For nearly a decade, I’ve had a front-row seat for some of the biggest battles in Washington. As a reporter covering the White House, it’s my job to chronicle the president—and there’s certainly been no shortage of news on that front.
Since joining The Daily Signal in June, I’ve embraced the opportunity to stray from the pack and report stories most of the White House press corps either don’t care about or just plain ignore.
Such was the case this July. Many religious freedom and free-speech advocates—as well as Donald Trump—were advocating repeal of the Johnson Amendment, a law that restricts speech by churches. The GOP even supported its repeal in the party platform.
Nevertheless, it wasn’t getting much attention from the mainstream media. So I decided to ask White House press secretary Josh Earnest about it. And although Earnest stated that President Barack Obama would oppose such a repeal, The Daily Signal was there to report on it.
A week later, I was back in the briefing room to ask about the Democratic Party platform, which included a plank to scrap the Hyde Amendment, essentially meaning taxpayers would fund abortions.
This was a complicated matter for the pro-choice Obama administration because in 2010, the president applied the principle of the Hyde Amendment in an executive order to persuade uneasy Democrats to vote for Obamacare. White House spokesman Eric Schultz told me Obama’s position hadn’t changed—he supported it, even though his party wanted to abandon it.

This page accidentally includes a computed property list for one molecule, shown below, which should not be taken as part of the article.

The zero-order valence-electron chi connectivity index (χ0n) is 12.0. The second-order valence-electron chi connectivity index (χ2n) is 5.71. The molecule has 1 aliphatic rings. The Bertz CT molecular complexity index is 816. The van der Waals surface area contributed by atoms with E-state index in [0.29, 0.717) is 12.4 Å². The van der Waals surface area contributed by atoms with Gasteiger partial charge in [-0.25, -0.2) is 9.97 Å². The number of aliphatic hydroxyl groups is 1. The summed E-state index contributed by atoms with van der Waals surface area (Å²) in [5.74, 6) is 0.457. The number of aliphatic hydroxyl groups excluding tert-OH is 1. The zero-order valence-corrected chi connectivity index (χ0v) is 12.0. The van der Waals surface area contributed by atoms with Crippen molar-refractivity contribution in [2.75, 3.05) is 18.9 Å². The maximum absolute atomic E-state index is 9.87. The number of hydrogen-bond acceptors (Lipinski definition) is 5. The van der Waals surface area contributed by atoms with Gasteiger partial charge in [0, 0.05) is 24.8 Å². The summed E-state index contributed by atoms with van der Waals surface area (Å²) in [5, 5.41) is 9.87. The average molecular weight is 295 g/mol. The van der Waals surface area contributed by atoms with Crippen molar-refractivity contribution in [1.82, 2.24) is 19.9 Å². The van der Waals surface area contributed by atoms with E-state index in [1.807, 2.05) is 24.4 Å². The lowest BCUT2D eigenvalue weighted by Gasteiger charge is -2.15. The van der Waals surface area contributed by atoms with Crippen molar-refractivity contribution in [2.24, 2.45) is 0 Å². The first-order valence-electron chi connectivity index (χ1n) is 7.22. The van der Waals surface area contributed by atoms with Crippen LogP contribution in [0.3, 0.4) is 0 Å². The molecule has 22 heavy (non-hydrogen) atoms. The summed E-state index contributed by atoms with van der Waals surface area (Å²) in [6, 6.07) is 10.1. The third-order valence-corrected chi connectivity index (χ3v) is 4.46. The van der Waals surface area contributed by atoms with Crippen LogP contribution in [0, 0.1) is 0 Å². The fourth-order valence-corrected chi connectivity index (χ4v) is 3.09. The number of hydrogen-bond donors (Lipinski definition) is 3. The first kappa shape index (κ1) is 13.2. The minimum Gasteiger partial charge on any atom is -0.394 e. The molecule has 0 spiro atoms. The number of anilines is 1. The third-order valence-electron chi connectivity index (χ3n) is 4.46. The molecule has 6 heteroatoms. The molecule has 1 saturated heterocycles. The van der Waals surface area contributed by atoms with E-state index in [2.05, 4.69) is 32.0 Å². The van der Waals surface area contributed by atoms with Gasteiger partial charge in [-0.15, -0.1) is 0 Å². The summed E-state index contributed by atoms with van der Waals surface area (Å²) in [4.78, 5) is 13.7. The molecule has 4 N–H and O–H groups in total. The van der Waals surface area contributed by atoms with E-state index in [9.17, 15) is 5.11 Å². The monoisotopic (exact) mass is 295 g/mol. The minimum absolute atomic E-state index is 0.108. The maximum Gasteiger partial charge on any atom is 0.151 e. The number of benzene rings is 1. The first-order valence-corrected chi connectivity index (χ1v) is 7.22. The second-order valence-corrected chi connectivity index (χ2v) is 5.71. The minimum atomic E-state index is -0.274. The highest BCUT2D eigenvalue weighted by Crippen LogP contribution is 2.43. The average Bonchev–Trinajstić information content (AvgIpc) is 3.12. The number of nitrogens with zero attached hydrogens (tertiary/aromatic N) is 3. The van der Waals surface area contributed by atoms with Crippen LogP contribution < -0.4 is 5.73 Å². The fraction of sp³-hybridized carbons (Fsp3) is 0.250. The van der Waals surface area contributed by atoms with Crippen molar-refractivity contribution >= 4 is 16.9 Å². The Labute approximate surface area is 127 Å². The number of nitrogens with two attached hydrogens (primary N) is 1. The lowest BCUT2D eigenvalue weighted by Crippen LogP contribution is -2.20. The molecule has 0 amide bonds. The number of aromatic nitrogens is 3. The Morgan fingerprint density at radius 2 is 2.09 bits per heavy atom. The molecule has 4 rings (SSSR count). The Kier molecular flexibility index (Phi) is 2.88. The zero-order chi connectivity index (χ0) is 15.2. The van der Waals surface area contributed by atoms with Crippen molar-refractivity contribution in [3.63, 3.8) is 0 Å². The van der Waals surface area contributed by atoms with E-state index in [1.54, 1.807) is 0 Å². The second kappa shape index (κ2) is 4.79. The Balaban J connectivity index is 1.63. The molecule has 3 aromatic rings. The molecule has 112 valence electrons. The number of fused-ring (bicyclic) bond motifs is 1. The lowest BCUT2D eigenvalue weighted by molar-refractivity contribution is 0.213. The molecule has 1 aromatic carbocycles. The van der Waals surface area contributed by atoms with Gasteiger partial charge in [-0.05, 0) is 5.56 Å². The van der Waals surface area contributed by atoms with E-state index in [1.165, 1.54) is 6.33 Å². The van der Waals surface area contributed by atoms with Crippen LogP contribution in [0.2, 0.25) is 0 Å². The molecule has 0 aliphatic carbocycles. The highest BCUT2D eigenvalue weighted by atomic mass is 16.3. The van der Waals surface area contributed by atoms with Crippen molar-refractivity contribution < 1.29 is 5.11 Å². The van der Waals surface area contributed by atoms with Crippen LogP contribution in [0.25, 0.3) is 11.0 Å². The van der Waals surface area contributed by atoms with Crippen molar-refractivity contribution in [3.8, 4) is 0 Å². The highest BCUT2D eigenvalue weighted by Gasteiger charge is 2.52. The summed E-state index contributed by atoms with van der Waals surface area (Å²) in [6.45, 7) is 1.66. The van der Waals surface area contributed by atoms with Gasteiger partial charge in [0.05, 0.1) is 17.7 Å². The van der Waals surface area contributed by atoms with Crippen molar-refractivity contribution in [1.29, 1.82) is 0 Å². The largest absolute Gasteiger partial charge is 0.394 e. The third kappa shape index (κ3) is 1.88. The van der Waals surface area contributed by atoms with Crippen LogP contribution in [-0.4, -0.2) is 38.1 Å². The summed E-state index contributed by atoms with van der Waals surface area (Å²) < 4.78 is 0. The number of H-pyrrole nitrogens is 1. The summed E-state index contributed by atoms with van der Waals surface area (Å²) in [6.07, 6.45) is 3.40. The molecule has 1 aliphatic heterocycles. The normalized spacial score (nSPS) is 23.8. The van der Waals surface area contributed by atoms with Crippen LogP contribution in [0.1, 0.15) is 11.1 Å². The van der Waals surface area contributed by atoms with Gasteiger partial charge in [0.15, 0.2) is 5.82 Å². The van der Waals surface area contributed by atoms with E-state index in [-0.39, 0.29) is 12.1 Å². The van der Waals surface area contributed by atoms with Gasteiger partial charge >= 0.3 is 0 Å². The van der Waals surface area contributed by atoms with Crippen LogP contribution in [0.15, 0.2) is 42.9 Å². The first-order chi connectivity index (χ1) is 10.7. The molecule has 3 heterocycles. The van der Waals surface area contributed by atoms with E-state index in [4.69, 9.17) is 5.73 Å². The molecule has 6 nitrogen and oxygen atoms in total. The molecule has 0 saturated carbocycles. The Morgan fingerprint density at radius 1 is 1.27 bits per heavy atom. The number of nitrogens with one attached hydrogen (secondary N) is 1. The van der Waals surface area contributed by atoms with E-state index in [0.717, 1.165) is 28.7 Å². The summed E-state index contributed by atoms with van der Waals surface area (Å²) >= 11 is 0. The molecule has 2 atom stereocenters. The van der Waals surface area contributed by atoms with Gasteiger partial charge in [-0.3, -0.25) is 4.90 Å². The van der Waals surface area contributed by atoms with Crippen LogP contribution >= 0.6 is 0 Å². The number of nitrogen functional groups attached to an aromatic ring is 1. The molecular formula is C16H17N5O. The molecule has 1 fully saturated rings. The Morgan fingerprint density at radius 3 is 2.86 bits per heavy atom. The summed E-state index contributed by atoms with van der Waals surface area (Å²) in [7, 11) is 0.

You probably didn’t read about that conflict in other media outlets. That’s because The Daily Signal is always striving for a unique angle or news of interest to people like you.
There are other examples of why a White House press pass is important. Such was the case when I asked Earnest if he would defend Obama’s claim that it’s easier to obtain a gun than a book—an assessment even left-leaning fact-checkers called false. (Earnest did defend it, by the way.)
A big part of The Daily Signal’s role in the media landscape is reporting stories others don’t and asking substantive policy questions (not gotcha questions) that others won’t.
Over the past six months, I’ve had an opportunity to report how Obama is seeking to lock the United States into international agreements. I revealed how he’s moving political appointees into civil service jobs to carry on his agenda after Trump takes office. And I wrote about the government audit showing the Obama administration’s prioritizing political appointees over veterans for federal jobs.
Having previously covered the White House for CNSNews.com and TheBlaze, I can say it isn’t entirely easy and requires building rapport. Along the way, I’ve explained if I wasn’t interested in both sides of a story, there would be little point in showing up at the White House.
There’s no doubt that things will be different on Jan. 20, but The Daily Signal will continue to be in the White House briefing room to ask the same tough questions of Trump.
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